Customs officers in Northeast China’s Heilongjiang Province have arrested two suspects and seized 107 items made from extinct woolly mammoth ivory, along with 37 items made from the ivory of the extinct woolly rhino and one ton of raw jade.
Officers discovered the items in 34 concealed compartments in a shipment of soybeans that arrived at a Luobei county border crossing from Russia on February 19, the Legal Times reported Tuesday.
This seizure of mammoth ivory, which weighed 1.07 tons, was the largest captured by the authorities during the current drive against the importation of ivory.
“The longest piece of mammoth ivory was over 1.6 meters and weighed over 36.5 kilograms. It was difficult to carry,” Wu Yancheng, a customs officer was quoted as saying by a China Central Television (CCTV) News report on Tuesday.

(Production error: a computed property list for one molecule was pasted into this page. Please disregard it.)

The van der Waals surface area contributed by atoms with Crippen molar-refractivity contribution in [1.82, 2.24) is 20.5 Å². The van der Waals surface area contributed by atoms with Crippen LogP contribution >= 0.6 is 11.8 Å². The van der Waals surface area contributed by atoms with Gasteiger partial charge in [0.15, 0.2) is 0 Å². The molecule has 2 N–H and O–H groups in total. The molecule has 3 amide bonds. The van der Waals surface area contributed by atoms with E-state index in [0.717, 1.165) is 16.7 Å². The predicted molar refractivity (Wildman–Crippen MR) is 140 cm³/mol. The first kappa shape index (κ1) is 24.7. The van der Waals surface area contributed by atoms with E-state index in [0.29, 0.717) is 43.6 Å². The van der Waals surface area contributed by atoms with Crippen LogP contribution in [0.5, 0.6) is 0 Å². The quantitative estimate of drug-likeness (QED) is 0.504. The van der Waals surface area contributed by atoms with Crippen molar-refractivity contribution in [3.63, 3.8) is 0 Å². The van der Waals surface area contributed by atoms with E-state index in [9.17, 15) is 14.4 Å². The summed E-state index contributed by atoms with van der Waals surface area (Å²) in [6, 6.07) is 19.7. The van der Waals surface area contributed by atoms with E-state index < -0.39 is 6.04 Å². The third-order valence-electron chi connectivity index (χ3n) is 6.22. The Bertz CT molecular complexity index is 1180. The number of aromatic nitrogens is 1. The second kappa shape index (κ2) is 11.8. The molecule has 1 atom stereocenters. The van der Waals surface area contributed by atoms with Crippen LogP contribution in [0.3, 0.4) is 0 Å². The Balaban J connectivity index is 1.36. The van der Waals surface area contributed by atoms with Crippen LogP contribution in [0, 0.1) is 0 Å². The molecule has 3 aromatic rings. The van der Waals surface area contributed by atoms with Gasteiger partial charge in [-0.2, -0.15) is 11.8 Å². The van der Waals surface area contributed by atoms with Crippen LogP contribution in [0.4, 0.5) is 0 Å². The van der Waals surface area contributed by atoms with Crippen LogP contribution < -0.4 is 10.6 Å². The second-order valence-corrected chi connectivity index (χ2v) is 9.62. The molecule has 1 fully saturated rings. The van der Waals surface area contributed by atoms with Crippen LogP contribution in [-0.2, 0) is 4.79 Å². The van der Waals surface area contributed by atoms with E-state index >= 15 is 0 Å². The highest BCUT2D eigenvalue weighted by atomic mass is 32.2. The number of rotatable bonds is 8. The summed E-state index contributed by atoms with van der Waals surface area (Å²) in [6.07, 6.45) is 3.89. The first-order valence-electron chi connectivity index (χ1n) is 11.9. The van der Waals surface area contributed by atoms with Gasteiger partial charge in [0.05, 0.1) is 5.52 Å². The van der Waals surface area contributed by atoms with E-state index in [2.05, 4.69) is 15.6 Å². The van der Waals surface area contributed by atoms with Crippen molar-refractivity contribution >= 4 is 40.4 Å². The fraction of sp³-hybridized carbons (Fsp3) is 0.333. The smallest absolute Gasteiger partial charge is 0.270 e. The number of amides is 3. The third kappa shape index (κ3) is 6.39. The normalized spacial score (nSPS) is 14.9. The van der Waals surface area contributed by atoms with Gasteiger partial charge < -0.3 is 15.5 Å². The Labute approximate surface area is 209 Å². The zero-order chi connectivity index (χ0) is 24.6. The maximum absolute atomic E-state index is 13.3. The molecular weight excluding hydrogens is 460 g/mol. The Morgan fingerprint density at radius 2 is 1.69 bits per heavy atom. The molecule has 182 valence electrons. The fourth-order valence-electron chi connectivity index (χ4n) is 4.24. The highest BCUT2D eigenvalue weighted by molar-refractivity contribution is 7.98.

Anti-smuggling police officers arrested two suspects in this case surnamed Han and Gao in Jixi, Heilongjiang on February 26.
Han allegedly purchased two trucks, built concealed compartments for the ivory, and then hired drivers, including Gao, to smuggle the goods from Russia.
“Chinese law stipulates that it is generally illegal to import ivory, however importing mammoth ivory is legal if it is properly declared,” said Li Guohui, chief of the anti-smuggling bureau of Jiamusi, Heilongjiang, according to the CCTV News.
China’s Forestry Administration announced a three-year ban on ivory imports in March 2016 and the State Council has vowed to ban all commercial ivory trading and processing by the end of 2017, as part of its greater fight against the trade in wild animals and plants.